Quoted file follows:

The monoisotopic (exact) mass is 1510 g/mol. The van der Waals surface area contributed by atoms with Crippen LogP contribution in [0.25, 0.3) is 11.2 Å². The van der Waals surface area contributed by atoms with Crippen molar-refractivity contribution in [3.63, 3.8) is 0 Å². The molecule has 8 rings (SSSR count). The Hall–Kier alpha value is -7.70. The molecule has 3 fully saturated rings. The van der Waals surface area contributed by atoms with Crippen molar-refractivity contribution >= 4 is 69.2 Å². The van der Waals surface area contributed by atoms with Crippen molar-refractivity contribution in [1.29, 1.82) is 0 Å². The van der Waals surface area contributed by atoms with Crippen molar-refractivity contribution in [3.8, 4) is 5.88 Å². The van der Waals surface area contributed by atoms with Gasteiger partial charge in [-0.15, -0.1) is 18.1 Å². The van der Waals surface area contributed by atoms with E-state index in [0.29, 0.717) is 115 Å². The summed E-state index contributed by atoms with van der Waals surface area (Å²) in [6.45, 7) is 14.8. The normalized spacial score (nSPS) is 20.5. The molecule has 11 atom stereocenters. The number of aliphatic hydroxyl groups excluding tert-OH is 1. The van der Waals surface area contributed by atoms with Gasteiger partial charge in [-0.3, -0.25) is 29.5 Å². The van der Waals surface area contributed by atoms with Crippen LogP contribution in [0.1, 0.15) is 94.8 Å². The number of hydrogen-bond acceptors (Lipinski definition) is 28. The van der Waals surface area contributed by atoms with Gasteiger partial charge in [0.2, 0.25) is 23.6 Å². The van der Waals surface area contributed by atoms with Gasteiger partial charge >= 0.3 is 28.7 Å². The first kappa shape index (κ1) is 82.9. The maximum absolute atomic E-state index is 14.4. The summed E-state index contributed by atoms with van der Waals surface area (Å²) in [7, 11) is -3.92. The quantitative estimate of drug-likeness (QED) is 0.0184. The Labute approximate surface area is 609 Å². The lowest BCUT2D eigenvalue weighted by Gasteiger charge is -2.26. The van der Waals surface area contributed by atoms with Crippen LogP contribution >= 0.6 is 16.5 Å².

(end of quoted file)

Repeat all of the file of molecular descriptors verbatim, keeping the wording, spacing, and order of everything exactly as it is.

The monoisotopic (exact) mass is 1510 g/mol. The van der Waals surface area contributed by atoms with Crippen LogP contribution in [0.25, 0.3) is 11.2 Å². The van der Waals surface area contributed by atoms with Crippen molar-refractivity contribution in [3.63, 3.8) is 0 Å². The molecule has 8 rings (SSSR count). The Hall–Kier alpha value is -7.70. The molecule has 3 fully saturated rings. The van der Waals surface area contributed by atoms with Crippen molar-refractivity contribution >= 4 is 69.2 Å². The van der Waals surface area contributed by atoms with Crippen molar-refractivity contribution in [1.29, 1.82) is 0 Å². The van der Waals surface area contributed by atoms with Crippen molar-refractivity contribution in [3.8, 4) is 5.88 Å². The van der Waals surface area contributed by atoms with Gasteiger partial charge in [-0.15, -0.1) is 18.1 Å². The van der Waals surface area contributed by atoms with E-state index in [0.29, 0.717) is 115 Å². The summed E-state index contributed by atoms with van der Waals surface area (Å²) in [6.45, 7) is 14.8. The normalized spacial score (nSPS) is 20.5. The molecule has 11 atom stereocenters. The number of aliphatic hydroxyl groups excluding tert-OH is 1. The van der Waals surface area contributed by atoms with Gasteiger partial charge in [-0.3, -0.25) is 29.5 Å². The van der Waals surface area contributed by atoms with Crippen LogP contribution in [0.1, 0.15) is 94.8 Å². The number of hydrogen-bond acceptors (Lipinski definition) is 28. The van der Waals surface area contributed by atoms with Gasteiger partial charge in [0.2, 0.25) is 23.6 Å². The van der Waals surface area contributed by atoms with Gasteiger partial charge >= 0.3 is 28.7 Å². The first kappa shape index (κ1) is 82.9. The maximum absolute atomic E-state index is 14.4. The summed E-state index contributed by atoms with van der Waals surface area (Å²) in [7, 11) is -3.92. The quantitative estimate of drug-likeness (QED) is 0.0184. The Labute approximate surface area is 609 Å². The lowest BCUT2D eigenvalue weighted by Gasteiger charge is -2.26. The van der Waals surface area contributed by atoms with Crippen LogP contribution >= 0.6 is 16.5 Å².